Back to Back Long Runs

I had a pretty fulfilling running weekend. I was a bit anxious that it would not go well because of my foot issues, but thankfully, the anti-inflammatories helped me get through all the miles. I had back to back long runs as that is the ultra training way. Shew.

On Saturday, I had 18 miles. I started before 6:30, so I was really in for a treat: A beautiful sunrise.

I originally planned to run from my house to the canal and back again, but I decided that this was boring. Instead, I ran most of those 18 miles on the road. It was a gorgeous day and I did not want to limit that beauty to the canal.

I did end up running a few miles on the canal about halfway into my run.

I unknowingly turned up the pace for those 3 miles. I went from running 10-11 minute miles (I was walking all hills) to a 8:45-9:00 minute pace. Even when I tried to slow down, I ended up speeding up. The logic was not there.

After about 3 miles on the canal, I returned to the roads. That's when I encountered my new running partner.

I thought it was very fitting that I saw him when I did. It reminded me of the Tortoise and the Hare. It would be these last 5 miles I would need to focus less on pace and more on getting to the finish. Take your time! Conserve energy!

My left thigh started to burn at this point in the run. I was not used to logging high miles on the road. So I made sure that no matter how measly the hills looked, I was still walking them.

Trust me...not a measly hill. You can't see it because of the house and trees.

When I got to mile 17, however, running logic once again disappeared. There was a very gradual hill in a nearby neighborhood. Since I was less than a mile away from home, I figured why not keep running it. Strangely enough, I was running faster up the hill than I was on the flat. In order to actually slow down, I had to walk it.

I finished the entire 18 in under 3 hours. It was no 24 miler, but it sure depleted a good bit of energy. I also got sore pretty quickly after.

The next day, I had a 10 miler on the schedule. I was willing to tone it down to 8 because I was so sore and achy. Eight was the mileage Peter was looking to get in anyway and I figured I wouldn't miss those 2 miles anyway.

We went to the canal and we were immediately greeted with a kickin' breeze. It was SO NICE. The temps were down, it wasn't humid, and the views were to die for.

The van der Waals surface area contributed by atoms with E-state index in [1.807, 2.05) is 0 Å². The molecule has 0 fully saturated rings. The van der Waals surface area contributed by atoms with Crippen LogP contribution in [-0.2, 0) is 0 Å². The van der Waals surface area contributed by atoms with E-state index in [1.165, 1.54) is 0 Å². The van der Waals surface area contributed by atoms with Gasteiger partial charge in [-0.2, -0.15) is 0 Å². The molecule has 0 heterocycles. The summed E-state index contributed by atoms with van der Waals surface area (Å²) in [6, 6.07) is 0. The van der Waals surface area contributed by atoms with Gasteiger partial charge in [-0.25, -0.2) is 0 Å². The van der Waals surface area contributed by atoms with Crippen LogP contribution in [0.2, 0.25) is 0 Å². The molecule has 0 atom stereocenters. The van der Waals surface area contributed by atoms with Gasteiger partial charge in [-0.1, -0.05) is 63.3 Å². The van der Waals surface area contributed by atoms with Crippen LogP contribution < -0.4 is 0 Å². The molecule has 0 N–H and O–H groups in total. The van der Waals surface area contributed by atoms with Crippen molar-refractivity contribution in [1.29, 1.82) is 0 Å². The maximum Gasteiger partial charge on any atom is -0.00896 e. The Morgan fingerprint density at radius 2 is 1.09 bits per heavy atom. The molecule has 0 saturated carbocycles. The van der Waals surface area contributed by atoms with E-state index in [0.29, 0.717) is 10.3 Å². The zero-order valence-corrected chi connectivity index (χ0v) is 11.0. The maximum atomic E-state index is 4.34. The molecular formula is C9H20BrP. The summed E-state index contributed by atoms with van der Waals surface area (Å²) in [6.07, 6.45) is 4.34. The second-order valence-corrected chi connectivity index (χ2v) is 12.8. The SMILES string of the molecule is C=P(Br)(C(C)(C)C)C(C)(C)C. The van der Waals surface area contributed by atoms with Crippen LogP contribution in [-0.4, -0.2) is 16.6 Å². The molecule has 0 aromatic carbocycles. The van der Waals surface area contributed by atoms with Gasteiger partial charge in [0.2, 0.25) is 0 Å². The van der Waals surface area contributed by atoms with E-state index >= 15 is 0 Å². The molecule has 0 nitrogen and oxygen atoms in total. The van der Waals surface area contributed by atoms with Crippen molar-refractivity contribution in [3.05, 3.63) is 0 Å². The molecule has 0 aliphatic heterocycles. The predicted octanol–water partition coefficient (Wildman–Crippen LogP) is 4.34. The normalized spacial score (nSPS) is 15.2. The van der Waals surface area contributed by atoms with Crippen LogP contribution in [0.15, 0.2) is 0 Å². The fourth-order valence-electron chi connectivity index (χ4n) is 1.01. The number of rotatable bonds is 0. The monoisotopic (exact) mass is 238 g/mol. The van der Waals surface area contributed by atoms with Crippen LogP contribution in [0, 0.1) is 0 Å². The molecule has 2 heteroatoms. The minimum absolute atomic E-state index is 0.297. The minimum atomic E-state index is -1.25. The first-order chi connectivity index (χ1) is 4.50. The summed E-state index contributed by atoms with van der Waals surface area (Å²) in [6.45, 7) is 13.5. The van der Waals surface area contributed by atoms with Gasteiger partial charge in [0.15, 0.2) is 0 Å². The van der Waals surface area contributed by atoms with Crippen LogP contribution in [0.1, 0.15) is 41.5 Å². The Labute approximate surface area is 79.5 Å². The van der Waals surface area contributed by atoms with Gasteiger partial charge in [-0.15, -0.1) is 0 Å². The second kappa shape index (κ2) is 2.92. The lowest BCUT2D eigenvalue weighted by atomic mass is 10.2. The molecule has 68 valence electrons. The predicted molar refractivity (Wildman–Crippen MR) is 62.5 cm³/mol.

Suddenly, I was really looking forward to this run, but I still had worry about my foot. I was almost sure it was going to ruin this perfect day.

The first mile was pretty tough. My foot felt really tight so we had to stop to shake it out.  I felt my blood immediately circulate to that area and it seemed the troubles subsided after that. Unfortunately, it seemed as though the pain passed from me on to Peter. He started getting stomach cramps that affected his pace.

I ended up running ahead of Peter as a result. I would go about a quarter to a half mile in front and then circle back to meet up and run with him again.

We did stop at the dam together and took a short break.

After, I resumed my circling. I ended up with 10.35 miles by the time we were done the 8 mile course! How's that for going above and beyond of my day's expectations?

I wish Peter's run did go better for him though. We have all been there and have experienced a bad run. I have had a string of them over the past several weeks (darn foot). It was good that I finally got a good one in.

Today, I am taking some rest and may do so again tomorrow. Though the doc said I am allowed to run on my foot, it really sucks. I just want it to get better sooner than later. I do have a 24 miler this weekend that I want to be pain-free for!

Anyway, I hope you all had a great weekend and a fabulous Monday!

Tell me about your runs this weekend? What was your mileage? How was the weather? Where did you go?

What percentage of good runs do you have to bad runs? Recently, I am about 50/50 :(

What is your definition of perfect running weather? 40-60 degree temps. A mild breeze. Sunny. A few clouds are fine.

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